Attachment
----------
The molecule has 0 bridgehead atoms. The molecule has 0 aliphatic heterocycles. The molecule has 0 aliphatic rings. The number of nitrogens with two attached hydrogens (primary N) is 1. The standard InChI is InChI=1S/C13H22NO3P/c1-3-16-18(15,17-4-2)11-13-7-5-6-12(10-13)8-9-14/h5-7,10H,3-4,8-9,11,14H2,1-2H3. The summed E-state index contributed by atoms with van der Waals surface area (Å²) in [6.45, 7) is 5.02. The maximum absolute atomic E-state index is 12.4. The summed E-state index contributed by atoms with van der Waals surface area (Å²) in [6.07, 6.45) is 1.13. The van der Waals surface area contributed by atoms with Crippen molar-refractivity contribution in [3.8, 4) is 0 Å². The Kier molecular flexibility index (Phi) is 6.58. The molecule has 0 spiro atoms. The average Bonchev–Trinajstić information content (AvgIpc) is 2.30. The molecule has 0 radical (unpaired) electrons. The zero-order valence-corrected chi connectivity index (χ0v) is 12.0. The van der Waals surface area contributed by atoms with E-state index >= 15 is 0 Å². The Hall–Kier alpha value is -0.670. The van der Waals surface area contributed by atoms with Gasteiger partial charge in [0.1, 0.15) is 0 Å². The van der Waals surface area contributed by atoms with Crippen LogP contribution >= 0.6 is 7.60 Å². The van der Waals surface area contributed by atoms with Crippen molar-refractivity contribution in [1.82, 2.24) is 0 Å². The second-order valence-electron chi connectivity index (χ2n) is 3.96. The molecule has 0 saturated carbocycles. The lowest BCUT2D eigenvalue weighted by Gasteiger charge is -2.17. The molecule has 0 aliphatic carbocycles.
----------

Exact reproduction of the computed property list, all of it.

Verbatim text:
The molecule has 0 bridgehead atoms. The molecule has 0 aliphatic heterocycles. The molecule has 0 aliphatic rings. The number of nitrogens with two attached hydrogens (primary N) is 1. The standard InChI is InChI=1S/C13H22NO3P/c1-3-16-18(15,17-4-2)11-13-7-5-6-12(10-13)8-9-14/h5-7,10H,3-4,8-9,11,14H2,1-2H3. The summed E-state index contributed by atoms with van der Waals surface area (Å²) in [6.45, 7) is 5.02. The maximum absolute atomic E-state index is 12.4. The summed E-state index contributed by atoms with van der Waals surface area (Å²) in [6.07, 6.45) is 1.13. The van der Waals surface area contributed by atoms with Crippen molar-refractivity contribution in [3.8, 4) is 0 Å². The Kier molecular flexibility index (Phi) is 6.58. The molecule has 0 spiro atoms. The average Bonchev–Trinajstić information content (AvgIpc) is 2.30. The molecule has 0 radical (unpaired) electrons. The zero-order valence-corrected chi connectivity index (χ0v) is 12.0. The van der Waals surface area contributed by atoms with E-state index >= 15 is 0 Å². The Hall–Kier alpha value is -0.670. The van der Waals surface area contributed by atoms with Gasteiger partial charge in [0.1, 0.15) is 0 Å². The van der Waals surface area contributed by atoms with Crippen LogP contribution >= 0.6 is 7.60 Å². The van der Waals surface area contributed by atoms with Crippen molar-refractivity contribution in [1.82, 2.24) is 0 Å². The second-order valence-electron chi connectivity index (χ2n) is 3.96. The molecule has 0 saturated carbocycles. The lowest BCUT2D eigenvalue weighted by Gasteiger charge is -2.17. The molecule has 0 aliphatic carbocycles.